Three reasons I love Jean Hewitt’s 1968 NYTimes Large Type Cookbook? Great typography, whimsical woodcuts and sophisticated recipes that work. This cognac-laced custard pie with orange/plum/nut topping is an adult-palate-pleasing example. Hewitt put this book together seven years after joining NYTimes as an assistant to Craig Claiborne. I can’t help but think that this pie reflects Jean’s tastes and English roots. It’s reprinted here with permission from Jean’s son, Gordon Hewitt.
Makes one 9- or 10-inch pie
Plum conserve topping Ingredients
- 4 cups pitted sliced purple (or red) plums
- 2 ½ cups sugar
- 1 cup orange marmalade
- 1 cup sliverd, blanched almonds
- 2 Tbsp lemon juice
- 1 envelope unflavored gelatin
- ¼ cup cold water
- ½ cup sugar
- ¼ cup flour
- ½ tsp salt
- 2 cups milk, scalded
- 3 egg yolks, lightly beaten
- 2 Tbsp butter
- 3 Tbsp cognac
- ½ cup heavy cream, whipped
- Baked 9 or 10-inch pie shell, cooled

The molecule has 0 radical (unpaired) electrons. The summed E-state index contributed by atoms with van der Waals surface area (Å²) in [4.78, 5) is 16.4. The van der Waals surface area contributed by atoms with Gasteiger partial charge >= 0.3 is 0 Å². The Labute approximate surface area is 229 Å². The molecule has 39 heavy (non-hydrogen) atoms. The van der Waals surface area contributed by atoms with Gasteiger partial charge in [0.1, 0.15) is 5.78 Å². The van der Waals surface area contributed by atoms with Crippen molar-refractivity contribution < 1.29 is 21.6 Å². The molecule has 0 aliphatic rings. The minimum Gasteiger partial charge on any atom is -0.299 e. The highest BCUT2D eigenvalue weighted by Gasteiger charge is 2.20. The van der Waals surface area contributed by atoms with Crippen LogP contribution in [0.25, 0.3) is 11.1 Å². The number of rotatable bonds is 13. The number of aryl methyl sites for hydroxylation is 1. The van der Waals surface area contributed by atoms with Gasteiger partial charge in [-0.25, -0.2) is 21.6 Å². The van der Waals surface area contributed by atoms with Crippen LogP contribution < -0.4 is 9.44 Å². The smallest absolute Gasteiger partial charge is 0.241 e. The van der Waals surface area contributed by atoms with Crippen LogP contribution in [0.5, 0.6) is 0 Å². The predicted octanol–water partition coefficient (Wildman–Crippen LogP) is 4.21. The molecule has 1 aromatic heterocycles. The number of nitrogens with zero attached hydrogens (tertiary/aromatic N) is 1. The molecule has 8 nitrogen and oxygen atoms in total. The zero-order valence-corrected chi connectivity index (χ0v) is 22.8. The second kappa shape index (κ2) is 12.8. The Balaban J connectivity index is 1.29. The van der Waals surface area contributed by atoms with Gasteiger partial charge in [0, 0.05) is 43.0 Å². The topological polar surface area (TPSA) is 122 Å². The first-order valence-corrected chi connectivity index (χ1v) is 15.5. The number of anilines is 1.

- Heat oven to 325 degrees. Mix plums with sugar and place in a roasting pan with lid, or cover with aluminum foil. Bake about 1 hour until plums are cooked and mixture starts to thicken. Stir in marmalade, almonds and lemon juice. Chill
- Make filling: Soften gelatin in cold water. Mix together sugar, flour and salt; gradually stir in milk. Pour mixture into top of double boiler and beat, stirring over direct heat until mixture thickens. Cook, covered, over boiling water 10 minutes more. Stir some of the hot mixture into egg yolks to temper them. Return egg yolk mixture to pan and cook until thickened—about five minutes.
- Remove from heat. Add butter and gelatin and mix well. Cool. Add cognac. Fold in whipped cream and pour into pie shell. Chill. Use plum topping as a border, or spread all over pie before serving.